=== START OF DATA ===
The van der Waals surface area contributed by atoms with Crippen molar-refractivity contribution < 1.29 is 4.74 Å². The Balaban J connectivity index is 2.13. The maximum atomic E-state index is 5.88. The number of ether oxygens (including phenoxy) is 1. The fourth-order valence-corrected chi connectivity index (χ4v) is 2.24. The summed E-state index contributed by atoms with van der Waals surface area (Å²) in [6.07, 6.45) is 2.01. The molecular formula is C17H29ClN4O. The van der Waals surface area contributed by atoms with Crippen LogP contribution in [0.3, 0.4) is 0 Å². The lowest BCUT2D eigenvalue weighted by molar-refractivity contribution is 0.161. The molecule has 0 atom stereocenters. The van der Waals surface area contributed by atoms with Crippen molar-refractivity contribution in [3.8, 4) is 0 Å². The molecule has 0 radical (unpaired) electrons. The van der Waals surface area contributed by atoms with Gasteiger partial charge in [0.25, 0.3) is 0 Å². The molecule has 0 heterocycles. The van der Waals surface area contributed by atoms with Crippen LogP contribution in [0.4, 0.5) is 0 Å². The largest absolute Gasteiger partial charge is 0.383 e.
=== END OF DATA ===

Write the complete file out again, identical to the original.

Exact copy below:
The van der Waals surface area contributed by atoms with Crippen molar-refractivity contribution < 1.29 is 4.74 Å². The Balaban J connectivity index is 2.13. The maximum atomic E-state index is 5.88. The number of ether oxygens (including phenoxy) is 1. The fourth-order valence-corrected chi connectivity index (χ4v) is 2.24. The summed E-state index contributed by atoms with van der Waals surface area (Å²) in [6.07, 6.45) is 2.01. The molecular formula is C17H29ClN4O. The van der Waals surface area contributed by atoms with Crippen LogP contribution in [0.3, 0.4) is 0 Å². The lowest BCUT2D eigenvalue weighted by molar-refractivity contribution is 0.161. The molecule has 0 atom stereocenters. The van der Waals surface area contributed by atoms with Crippen molar-refractivity contribution in [3.8, 4) is 0 Å². The molecule has 0 radical (unpaired) electrons. The van der Waals surface area contributed by atoms with Gasteiger partial charge in [0.25, 0.3) is 0 Å². The molecule has 0 heterocycles. The van der Waals surface area contributed by atoms with Crippen LogP contribution in [0.4, 0.5) is 0 Å². The largest absolute Gasteiger partial charge is 0.383 e.